On-site power generation, being the first priority in accounting, exerts minimal pressure or impact on power battery manufacturers. This is because most on-site power generation projects in China are self-built distributed renewable energy projects, characterized by relatively low carbon footprints. Additionally, on-site power generation typically meets less than 10% of production electricity needs, with the remainder procured externally. Thus, reducing the carbon footprint of purchased electricity becomes paramount.

For outsourced power, the JRC draft outlines three modeling types: supplier-specific power products, residual consumption portfolio, and average consumption portfolio. Supplier-specific products refer to traceable electricity purchased directly from suppliers, while residual power portfolio encompasses the remaining power mix excluding traceable sources. The JRC requires contract instruments used for supplier-specific product modeling to meet specific criteria, with the Guarantee of Origin (GO) system recognized as meeting minimum standards. However, China’s Green Certificate (GEC), while close to meeting JRC requirements, lacks cancellation and invalidation processes and a published residual power portfolio.

Using the national average electricity consumption mix for modeling, especially given China’s high reliance on coal power generation, would significantly elevate the carbon footprint of domestically produced power batteries compared to those from Japan and South Korea, where cleaner energy sources dominate.

Failure to address electricity carbon footprint adequately may severely impact China’s battery industry competitiveness. Utilizing green certificates and traceability systems, particularly those using renewable energy sources, could improve China’s position in the EU market.

Continuous improvement of the green certificate system and timely updating of power generation structure data are essential steps. Maintaining communication with databases and certification agencies will help bridge information gaps and support ongoing efforts to reduce the carbon footprint of electricity.

EU carbon footprint accounting rules are just the starting point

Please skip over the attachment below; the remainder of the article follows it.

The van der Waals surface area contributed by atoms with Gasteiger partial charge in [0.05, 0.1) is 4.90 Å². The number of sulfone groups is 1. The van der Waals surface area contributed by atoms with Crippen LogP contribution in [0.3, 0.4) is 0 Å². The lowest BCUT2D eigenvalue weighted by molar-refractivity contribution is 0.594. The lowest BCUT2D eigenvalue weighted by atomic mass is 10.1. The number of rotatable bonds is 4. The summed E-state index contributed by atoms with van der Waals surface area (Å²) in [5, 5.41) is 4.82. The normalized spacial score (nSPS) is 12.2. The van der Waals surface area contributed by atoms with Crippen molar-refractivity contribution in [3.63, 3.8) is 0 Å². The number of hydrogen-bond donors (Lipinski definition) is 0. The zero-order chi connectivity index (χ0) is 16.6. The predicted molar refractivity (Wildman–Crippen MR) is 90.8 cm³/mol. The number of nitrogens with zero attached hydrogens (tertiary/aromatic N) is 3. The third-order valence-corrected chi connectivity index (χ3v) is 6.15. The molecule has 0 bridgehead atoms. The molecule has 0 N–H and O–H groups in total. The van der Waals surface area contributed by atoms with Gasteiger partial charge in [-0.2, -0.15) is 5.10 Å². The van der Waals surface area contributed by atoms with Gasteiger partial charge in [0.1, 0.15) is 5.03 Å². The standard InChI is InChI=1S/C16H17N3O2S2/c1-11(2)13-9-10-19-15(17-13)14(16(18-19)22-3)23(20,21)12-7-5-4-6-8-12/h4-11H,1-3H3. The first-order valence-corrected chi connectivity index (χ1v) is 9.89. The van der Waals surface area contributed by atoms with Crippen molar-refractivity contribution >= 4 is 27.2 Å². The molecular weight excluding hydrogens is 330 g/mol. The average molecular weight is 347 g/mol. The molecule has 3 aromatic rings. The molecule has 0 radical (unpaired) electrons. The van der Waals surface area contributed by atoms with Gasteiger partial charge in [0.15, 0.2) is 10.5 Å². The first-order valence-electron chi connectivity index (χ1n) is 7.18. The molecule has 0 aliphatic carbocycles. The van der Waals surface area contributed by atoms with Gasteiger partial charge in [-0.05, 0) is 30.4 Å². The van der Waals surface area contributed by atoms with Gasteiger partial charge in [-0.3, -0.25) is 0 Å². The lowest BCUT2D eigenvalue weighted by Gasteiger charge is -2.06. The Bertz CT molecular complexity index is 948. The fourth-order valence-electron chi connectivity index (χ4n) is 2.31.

While the access carbon footprint level and threshold requirements may be a few years off, the mandatory carbon footprint declaration starting in 2025 raises immediate concerns. If Chinese battery products exhibit higher carbon footprints than those from other countries, manufacturers fear criticism for being insufficiently green. This could lead to losing customers from car factories, with competitors from Japan, South Korea, and Europe quickly catching up. Consequently, China’s advantage in the power battery industry chain may diminish.

This means power battery manufacturers have less than a year to address these challenges. To mitigate risks, some are actively engaging with stakeholders, seeking technical and policy support. Others contemplate relocating factories overseas, particularly in the EU, to address carbon footprint concerns.

However, overseas factory construction poses drawbacks for both enterprises and domestic economic development. While it may resolve carbon footprint issues, it exposes companies to localization policy risks and increases production costs. Moreover, relocating production capacity overseas isn’t favorable for local economic development. Thus, both companies and governments prefer to maintain production in China.

Of particular concern is the EU’s impending textile carbon footprint regulations. The Ecological Design of Sustainable Products Directive (ESPR) includes requirements for product carbon footprint and environmental footprint, prioritizing textiles, especially shoes and clothing. As China is the EU’s largest source of textile and apparel imports, ESPR implementation could impact Chinese exports. Textile and apparel manufacturers have voiced similar concerns about weak data infrastructure and policy uncertainties.

Overall, the pressure from carbon footprint regulations extends beyond the power battery industry, affecting other sectors like textiles and apparel. Strengthening data infrastructure and enhancing policy connectivity are crucial for navigating these challenges effectively.

(Source: Flash Battery, CIC energiGUNE, Plutonic Raw Materials)